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My go-to recipe has three ingredients.  I LOVE the  balsamic vinegar I get at Costco, so it is a major player:

Grab any jar that has a tight screw-on lid. To that, add about half the amount in balsamic vinegar, the other half in olive oil, and then about a tsp. of golden mustard.  Put the lid on and shake until everything is combined and one color.

You don't taste the mustard, but it will emulsify the oil and vinegar so that they don't separate.  I don't even have to refrigerate the dressing; I leave it on the counter, because olive oil tends to solidify if refrigerated.  This dressing is amazing and the balsamic vinegar adds the sweetness that I love.  It is very forgiving with proportions--you could do 1/3 to 2/3 of either of the main ingredients, keep it 1/2 and 1/2--whatever!  
 
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The suggestions mentioned all sound pretty good to me, but I've been trying and with some success to create salads that don't need dressing at all. For example, right now in my garden I can harvest lettuce, brassica leaves and flowers, carrot tops, spring garlic, mustard leaves and flowers, and dill. Then in the herb garden there is thyme, sage, rosemary, and one of my favorites, winter savory. I just chop various combinations of that up together, throw in a boiled egg, maybe some crispy crumbled bacon and some stinky cheese. If a salad has flavor, it doesn't need dressing although, I think of it more as lunch or supper rather than a side salad.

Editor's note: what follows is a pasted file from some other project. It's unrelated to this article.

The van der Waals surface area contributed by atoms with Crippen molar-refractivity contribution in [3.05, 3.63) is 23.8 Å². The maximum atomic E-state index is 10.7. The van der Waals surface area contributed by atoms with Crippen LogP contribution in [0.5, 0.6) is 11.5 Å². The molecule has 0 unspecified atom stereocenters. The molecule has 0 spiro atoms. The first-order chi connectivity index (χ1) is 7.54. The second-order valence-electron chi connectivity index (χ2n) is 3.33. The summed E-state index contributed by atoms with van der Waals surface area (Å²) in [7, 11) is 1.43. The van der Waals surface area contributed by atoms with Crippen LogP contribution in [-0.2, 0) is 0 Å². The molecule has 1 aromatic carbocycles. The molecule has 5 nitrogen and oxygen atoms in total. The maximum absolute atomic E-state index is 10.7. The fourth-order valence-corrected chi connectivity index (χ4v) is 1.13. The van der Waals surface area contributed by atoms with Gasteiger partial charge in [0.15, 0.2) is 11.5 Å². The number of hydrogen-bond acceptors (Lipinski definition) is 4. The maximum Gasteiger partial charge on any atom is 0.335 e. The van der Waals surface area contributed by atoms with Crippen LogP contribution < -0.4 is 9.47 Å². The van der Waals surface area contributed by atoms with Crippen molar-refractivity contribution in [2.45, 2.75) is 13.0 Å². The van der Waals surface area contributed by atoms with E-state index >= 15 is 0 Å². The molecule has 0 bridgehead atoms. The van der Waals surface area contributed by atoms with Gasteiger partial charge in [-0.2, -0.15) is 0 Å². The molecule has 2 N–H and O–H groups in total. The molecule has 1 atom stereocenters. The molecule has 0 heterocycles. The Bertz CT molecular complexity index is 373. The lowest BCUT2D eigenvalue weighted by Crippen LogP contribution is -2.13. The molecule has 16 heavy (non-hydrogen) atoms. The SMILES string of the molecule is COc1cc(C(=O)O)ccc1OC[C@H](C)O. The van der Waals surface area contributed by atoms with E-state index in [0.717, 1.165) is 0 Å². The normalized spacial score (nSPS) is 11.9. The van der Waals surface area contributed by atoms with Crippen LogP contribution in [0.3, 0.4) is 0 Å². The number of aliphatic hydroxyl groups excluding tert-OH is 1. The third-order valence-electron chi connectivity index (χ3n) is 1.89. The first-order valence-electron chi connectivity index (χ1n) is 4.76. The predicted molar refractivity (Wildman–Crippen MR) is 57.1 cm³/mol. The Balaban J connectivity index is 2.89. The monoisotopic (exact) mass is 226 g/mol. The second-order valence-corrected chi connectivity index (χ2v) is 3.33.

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the most basic recipe is

1 to 3 ratio of vinegar to oil
mustard, salt & pepper to taste
branch with optional flavor like herbs, honey, sugar etc from the base.
you an substitute lemon or lime juice for the vinegar for variation.

i have attached a list of 64 ingredients with some recipes.  With the ingredients you can make any condiment


Filename: 64Condiment-Recipes.pdf
Description: Condiment Recipes